There is nothing like being seated at a local comedy club- the ambiance, the clinking of glasses, the people talking, waiting in anticipation for the next act and then the spotlight pointed toward the middle of the stage. There is a connection within the room, every good quip is followed with laughter. The entertainer and audience gain understanding through one another. When the last set is finished, the audience leaves feeling content and happy. But what happens when COVID-19 inspires an early curtain call?
Live entertainment is a business with a science of its own. The status, genre and methods of production form a delicate ratio necessary for business to run smoothly. With the pandemic added to the mix, comedy shows find it hard to thrive. COVID-19 has brought with it preventative measures that block or slow down live productions, such as social distancing, capacity limits and mask requirements. For small live entertainment businesses without the income to adapt, change or halt production without consequences, these restrictions are drastic.
In the world of comedy, energy matters, and connections need to be established. The audience reacts only for the entertainer to react. Comedians learn to orchestrate their sets to fit the mood of the room. For comics who obtained work through in-person acts, this is difficult. Limited capacity and six feet of distance while wearing a mask is not exactly the most comfortable atmosphere for enjoying comedy, let alone if the comic is abiding by those rules as well.
Roy Wood Jr., a comedian and writer for Vulture, explained his reason for canceling one of his shows. “To [host a show] and possibly infect a loved one or co-worker didn’t seem worth the risk — not with the information we currently have on hand,” Wood said.
But to not take the risk for comedians and the businesses they perform at could be detrimental for their financial stability. Sure, big-time comedians with their own comedy shows and specials like Trevor Noah have nothing to worry about; however, for other new or lesser-known comedians, the story is different.
Comedians, club managers and other staff are left in tough situations when income dries up. Some stages and clubs have closed due to lack of income or strict regulations, postponing openings for better times in the future. This leaves those dependent people out to dry. The ones that have opted to stay open have adjusted to try to make lemonade out of lemons. Owners of these venues are aware that times like these will bring less income and have opted to continue at a cost, even after the pandemic is over.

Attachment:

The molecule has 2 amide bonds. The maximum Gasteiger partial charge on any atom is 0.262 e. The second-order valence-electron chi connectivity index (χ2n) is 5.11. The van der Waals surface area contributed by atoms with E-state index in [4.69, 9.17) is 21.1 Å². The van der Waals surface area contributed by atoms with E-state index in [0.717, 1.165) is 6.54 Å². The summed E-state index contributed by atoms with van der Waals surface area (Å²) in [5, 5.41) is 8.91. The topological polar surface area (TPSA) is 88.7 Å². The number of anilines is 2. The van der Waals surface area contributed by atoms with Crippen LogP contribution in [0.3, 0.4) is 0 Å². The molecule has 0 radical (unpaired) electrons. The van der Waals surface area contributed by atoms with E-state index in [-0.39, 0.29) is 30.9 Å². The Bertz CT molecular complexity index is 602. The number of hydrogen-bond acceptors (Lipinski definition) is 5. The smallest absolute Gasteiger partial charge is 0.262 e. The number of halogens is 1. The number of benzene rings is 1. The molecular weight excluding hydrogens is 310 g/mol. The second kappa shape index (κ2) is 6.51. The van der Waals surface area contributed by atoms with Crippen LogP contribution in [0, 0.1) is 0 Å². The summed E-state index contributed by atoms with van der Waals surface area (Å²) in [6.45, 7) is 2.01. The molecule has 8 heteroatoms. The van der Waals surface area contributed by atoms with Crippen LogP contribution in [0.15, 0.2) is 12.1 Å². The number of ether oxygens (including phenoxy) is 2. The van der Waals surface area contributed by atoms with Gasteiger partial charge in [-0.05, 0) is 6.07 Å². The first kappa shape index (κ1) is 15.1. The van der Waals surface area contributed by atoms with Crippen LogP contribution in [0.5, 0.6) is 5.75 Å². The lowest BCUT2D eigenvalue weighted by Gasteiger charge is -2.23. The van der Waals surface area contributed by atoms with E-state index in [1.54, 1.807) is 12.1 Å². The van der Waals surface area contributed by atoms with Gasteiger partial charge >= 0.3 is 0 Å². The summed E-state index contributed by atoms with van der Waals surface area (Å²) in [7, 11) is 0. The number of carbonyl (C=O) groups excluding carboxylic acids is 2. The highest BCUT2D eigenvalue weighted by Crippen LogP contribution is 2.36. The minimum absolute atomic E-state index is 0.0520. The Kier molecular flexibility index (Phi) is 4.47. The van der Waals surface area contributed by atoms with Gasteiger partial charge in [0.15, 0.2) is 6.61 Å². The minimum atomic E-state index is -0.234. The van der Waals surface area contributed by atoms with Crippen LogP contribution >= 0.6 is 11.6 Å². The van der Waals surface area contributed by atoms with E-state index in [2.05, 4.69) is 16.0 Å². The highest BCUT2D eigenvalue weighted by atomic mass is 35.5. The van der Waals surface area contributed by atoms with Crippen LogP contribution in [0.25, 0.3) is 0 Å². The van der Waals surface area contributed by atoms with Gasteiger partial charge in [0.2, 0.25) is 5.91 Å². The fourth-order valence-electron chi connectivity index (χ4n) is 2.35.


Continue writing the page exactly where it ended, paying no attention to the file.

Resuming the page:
As for independent comedians who hold a fair amount of status or have stable platforms, they have converted to performing live from home on social media, Zoom or at drive-in venues. Comedians who perform online have to put trust in their material to know the show is well-received or running smoothly. Using Zoom as a platform is great because faces can be seen to emulate real-life standup without risking COVID-19 exposure.
Other comedians opt to perform on Instagram Live; yet, they may find it hard to judge audience reactions without hearing laughter. People can comment and express themselves in comments, but even this form of expression is not reliable enough for the entertainer to truly know without taking a closer look and pausing their set. Some comics, like Kenneth McLaurin, have likened this pandemic stand-up to TV.
“Yeah, it’s odd, but in some ways it’s more like TV and less like live stage performance, and you have to approach it that way,” McLaurin said in an interview with the Ithaca Times. “Generally, in [television], you don’t get the same feedback you get from a live audience.”
One would think that stand-up would suffer without intimate bar settings or stages. However, pandemic drive-in shows are doing well. Performances at these locations eliminate the social distancing factor because the audience are in their vehicles while the performers man the stage. Additionally, people can honk, slap their roofs or shout their feedback instead of being stuck behind a screen.
Bert Kreischer, a comedian with Netflix specials like “Hey, Big Boy,” spoke about his move to perform at drive-in theatres during an interview with The Wrap.
Despite limits, expensive costs of production and the medium not being feasible for every performer, Krescher explains that drive-in performances are intimate and “everyone’s tailgating. It's got a communal feeling.” He expands on this concept by stating that the performance, for those who have been following social distancing, has “a real gift-type of feel.”
It's a tough time for comedians and comedy events to thrive. However, it is possible. Comedy is forced to be creative which can bring positive growth to the community. By continuing to perform and test their limits, audiences get to watch and experience comedy in its raw form. After all, laughter is the best medicine during hard times, and who doesn’t love to laugh?
Edited by George Frey | firstname.lastname@example.org